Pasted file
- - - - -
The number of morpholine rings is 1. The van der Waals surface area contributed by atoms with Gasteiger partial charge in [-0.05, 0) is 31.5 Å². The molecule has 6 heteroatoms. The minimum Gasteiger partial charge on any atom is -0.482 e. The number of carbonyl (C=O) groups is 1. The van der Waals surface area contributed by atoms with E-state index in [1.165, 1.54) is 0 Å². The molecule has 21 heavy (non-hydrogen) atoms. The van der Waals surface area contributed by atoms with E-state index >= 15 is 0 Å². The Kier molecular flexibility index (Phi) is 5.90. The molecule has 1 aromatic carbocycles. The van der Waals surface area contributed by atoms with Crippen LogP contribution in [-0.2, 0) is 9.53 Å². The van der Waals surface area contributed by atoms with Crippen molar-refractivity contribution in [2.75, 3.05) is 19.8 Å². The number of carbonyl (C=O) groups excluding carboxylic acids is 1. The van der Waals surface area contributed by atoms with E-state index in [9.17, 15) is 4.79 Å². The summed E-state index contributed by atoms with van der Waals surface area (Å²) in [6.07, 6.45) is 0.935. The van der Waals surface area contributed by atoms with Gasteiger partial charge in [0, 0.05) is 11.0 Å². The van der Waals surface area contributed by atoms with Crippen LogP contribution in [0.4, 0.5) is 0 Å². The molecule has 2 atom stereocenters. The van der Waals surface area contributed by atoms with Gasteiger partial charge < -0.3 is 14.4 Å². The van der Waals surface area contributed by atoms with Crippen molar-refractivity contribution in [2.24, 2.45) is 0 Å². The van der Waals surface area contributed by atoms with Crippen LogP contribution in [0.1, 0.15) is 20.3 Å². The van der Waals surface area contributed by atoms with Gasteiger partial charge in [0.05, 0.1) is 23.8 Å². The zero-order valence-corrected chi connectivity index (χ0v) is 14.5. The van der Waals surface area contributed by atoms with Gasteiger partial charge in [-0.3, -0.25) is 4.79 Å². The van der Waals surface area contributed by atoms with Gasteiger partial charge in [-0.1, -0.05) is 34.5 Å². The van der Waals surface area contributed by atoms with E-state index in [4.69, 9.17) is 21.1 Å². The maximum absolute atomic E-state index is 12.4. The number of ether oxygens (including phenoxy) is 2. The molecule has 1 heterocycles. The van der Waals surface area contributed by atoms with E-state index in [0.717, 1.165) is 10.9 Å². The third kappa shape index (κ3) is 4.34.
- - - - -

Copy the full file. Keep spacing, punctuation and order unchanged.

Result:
The number of morpholine rings is 1. The van der Waals surface area contributed by atoms with Gasteiger partial charge in [-0.05, 0) is 31.5 Å². The molecule has 6 heteroatoms. The minimum Gasteiger partial charge on any atom is -0.482 e. The number of carbonyl (C=O) groups is 1. The van der Waals surface area contributed by atoms with E-state index in [1.165, 1.54) is 0 Å². The molecule has 21 heavy (non-hydrogen) atoms. The van der Waals surface area contributed by atoms with E-state index >= 15 is 0 Å². The Kier molecular flexibility index (Phi) is 5.90. The molecule has 1 aromatic carbocycles. The van der Waals surface area contributed by atoms with Crippen LogP contribution in [-0.2, 0) is 9.53 Å². The van der Waals surface area contributed by atoms with Crippen molar-refractivity contribution in [2.75, 3.05) is 19.8 Å². The number of carbonyl (C=O) groups excluding carboxylic acids is 1. The van der Waals surface area contributed by atoms with E-state index in [9.17, 15) is 4.79 Å². The summed E-state index contributed by atoms with van der Waals surface area (Å²) in [6.07, 6.45) is 0.935. The van der Waals surface area contributed by atoms with Gasteiger partial charge in [0, 0.05) is 11.0 Å². The van der Waals surface area contributed by atoms with Crippen LogP contribution in [0.4, 0.5) is 0 Å². The molecule has 2 atom stereocenters. The van der Waals surface area contributed by atoms with Gasteiger partial charge < -0.3 is 14.4 Å². The van der Waals surface area contributed by atoms with Crippen molar-refractivity contribution in [2.24, 2.45) is 0 Å². The van der Waals surface area contributed by atoms with Crippen LogP contribution in [0.1, 0.15) is 20.3 Å². The van der Waals surface area contributed by atoms with Gasteiger partial charge in [0.05, 0.1) is 23.8 Å². The zero-order valence-corrected chi connectivity index (χ0v) is 14.5. The van der Waals surface area contributed by atoms with Gasteiger partial charge in [-0.3, -0.25) is 4.79 Å². The van der Waals surface area contributed by atoms with Gasteiger partial charge in [-0.1, -0.05) is 34.5 Å². The van der Waals surface area contributed by atoms with E-state index in [4.69, 9.17) is 21.1 Å². The maximum absolute atomic E-state index is 12.4. The number of ether oxygens (including phenoxy) is 2. The molecule has 1 heterocycles. The van der Waals surface area contributed by atoms with E-state index in [0.717, 1.165) is 10.9 Å². The third kappa shape index (κ3) is 4.34.